02 Dec 2010
Reacting to the ban, Wikileaks tweeted that “[i]f Amazon are so uncomfortable with the first amendment, they should get out of the business of selling books.”
The Wikileaks website was down briefly on Wednesday, but is accessible as of today, apparently hosted on servers in Europe.
Former vice presidential hopeful Sarah Palin this week called on the Obama administration to pursue Wikileaks founder Julian Assange with the same urgency the state hunts al Qaeda and Taliban leaders.
In a post on her Facebook page, Palin called Assange “an anti-American operative with blood on his hands,” and claimed past leaked documents had revealed the identity of more than 100 Afghan sources to the Taliban.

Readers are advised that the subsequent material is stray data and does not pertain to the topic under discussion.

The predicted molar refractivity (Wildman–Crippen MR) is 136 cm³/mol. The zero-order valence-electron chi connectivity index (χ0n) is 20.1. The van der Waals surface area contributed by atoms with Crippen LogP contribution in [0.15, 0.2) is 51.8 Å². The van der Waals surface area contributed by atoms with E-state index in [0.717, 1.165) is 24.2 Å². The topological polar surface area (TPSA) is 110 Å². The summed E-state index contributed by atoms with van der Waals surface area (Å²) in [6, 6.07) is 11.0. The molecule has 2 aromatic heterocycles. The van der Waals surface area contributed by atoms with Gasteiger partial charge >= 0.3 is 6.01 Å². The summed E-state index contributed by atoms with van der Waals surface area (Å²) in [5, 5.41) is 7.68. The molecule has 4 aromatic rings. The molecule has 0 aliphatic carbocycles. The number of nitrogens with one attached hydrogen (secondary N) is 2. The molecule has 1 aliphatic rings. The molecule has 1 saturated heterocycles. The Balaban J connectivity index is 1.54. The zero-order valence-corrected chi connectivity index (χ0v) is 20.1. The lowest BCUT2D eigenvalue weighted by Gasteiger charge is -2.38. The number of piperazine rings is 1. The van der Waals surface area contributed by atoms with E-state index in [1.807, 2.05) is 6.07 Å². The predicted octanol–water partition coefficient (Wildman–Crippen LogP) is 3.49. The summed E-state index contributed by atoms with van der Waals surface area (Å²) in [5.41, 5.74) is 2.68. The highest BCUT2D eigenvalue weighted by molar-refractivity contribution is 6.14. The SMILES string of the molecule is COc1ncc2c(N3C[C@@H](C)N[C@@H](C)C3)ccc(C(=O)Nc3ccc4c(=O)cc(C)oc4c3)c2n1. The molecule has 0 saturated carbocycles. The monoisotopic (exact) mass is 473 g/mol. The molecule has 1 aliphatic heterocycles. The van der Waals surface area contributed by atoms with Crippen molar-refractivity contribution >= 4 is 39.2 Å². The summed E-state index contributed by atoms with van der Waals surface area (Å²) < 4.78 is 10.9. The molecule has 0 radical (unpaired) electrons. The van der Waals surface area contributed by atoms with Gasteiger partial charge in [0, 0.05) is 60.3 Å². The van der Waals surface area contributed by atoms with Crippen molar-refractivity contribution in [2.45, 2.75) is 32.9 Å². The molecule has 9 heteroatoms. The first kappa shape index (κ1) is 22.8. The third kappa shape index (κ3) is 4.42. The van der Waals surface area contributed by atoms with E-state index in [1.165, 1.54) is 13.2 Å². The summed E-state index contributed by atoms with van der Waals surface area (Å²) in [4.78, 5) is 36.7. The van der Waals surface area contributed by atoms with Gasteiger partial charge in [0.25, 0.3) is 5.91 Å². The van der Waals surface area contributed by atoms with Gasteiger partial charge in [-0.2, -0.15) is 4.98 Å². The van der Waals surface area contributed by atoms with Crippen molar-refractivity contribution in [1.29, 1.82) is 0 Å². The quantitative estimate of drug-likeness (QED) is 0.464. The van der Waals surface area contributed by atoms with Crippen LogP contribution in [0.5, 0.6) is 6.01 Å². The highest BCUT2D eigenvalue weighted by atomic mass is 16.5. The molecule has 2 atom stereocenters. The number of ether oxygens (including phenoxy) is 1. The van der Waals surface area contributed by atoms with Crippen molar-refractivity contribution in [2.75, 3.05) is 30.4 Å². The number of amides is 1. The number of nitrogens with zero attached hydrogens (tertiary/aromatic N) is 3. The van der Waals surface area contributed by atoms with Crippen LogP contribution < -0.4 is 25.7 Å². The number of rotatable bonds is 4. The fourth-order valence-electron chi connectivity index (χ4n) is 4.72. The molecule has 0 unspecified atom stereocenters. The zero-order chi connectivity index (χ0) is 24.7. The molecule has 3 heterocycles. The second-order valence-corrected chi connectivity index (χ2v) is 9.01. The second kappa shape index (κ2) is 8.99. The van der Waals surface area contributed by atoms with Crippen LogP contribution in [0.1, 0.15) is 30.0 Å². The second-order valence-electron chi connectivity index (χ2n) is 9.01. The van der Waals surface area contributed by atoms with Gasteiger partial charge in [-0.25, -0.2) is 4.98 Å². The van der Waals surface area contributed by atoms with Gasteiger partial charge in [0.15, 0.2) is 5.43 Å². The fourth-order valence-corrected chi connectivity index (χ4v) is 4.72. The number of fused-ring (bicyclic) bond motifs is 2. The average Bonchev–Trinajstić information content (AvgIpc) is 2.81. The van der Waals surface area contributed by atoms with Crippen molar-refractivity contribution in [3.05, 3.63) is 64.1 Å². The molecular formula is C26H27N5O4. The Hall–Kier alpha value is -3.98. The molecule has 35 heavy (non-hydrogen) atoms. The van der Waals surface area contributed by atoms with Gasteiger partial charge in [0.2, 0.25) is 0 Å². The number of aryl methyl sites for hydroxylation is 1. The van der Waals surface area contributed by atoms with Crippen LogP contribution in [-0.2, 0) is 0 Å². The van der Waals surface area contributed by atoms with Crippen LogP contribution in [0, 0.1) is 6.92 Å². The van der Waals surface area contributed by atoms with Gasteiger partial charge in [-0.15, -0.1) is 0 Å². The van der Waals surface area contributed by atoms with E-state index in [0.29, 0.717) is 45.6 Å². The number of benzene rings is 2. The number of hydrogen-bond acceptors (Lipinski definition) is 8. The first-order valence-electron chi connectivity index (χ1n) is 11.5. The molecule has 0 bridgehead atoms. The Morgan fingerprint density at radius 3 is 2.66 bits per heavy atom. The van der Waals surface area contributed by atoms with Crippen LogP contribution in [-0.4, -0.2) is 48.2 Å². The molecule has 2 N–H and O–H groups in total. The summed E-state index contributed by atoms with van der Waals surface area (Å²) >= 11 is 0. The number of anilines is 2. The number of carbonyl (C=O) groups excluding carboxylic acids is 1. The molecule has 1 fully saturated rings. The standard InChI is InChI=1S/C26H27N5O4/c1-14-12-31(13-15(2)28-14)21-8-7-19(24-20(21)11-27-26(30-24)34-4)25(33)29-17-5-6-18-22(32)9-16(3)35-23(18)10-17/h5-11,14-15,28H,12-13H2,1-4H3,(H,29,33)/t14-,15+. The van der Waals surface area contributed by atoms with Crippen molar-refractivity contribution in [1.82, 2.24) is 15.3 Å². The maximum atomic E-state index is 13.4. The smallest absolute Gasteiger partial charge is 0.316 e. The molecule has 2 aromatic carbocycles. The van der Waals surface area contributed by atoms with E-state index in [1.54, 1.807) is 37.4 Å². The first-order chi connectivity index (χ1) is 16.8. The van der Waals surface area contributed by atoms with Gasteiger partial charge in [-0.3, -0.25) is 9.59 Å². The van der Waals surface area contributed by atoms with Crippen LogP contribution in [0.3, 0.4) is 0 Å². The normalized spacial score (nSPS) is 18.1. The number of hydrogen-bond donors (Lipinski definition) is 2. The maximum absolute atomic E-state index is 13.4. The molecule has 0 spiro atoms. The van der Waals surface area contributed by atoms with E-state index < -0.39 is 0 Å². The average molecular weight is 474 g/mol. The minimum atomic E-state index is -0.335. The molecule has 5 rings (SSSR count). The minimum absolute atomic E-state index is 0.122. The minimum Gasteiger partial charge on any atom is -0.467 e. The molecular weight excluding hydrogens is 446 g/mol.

Wikileaks has this week also been grappling with a sustained DDoS attack believed to have been arranged by hacker activists.
International police co-operation agency Interpol has meanwhile posted details of an arrest warrant for Assange over the rape allegations that some have suggested are part of a black operations campaign to discredit him.
The Independent has claimed, citing sources, that Assange is in the UK and police know his location, but have so far refrained from arresting him due to technical delays.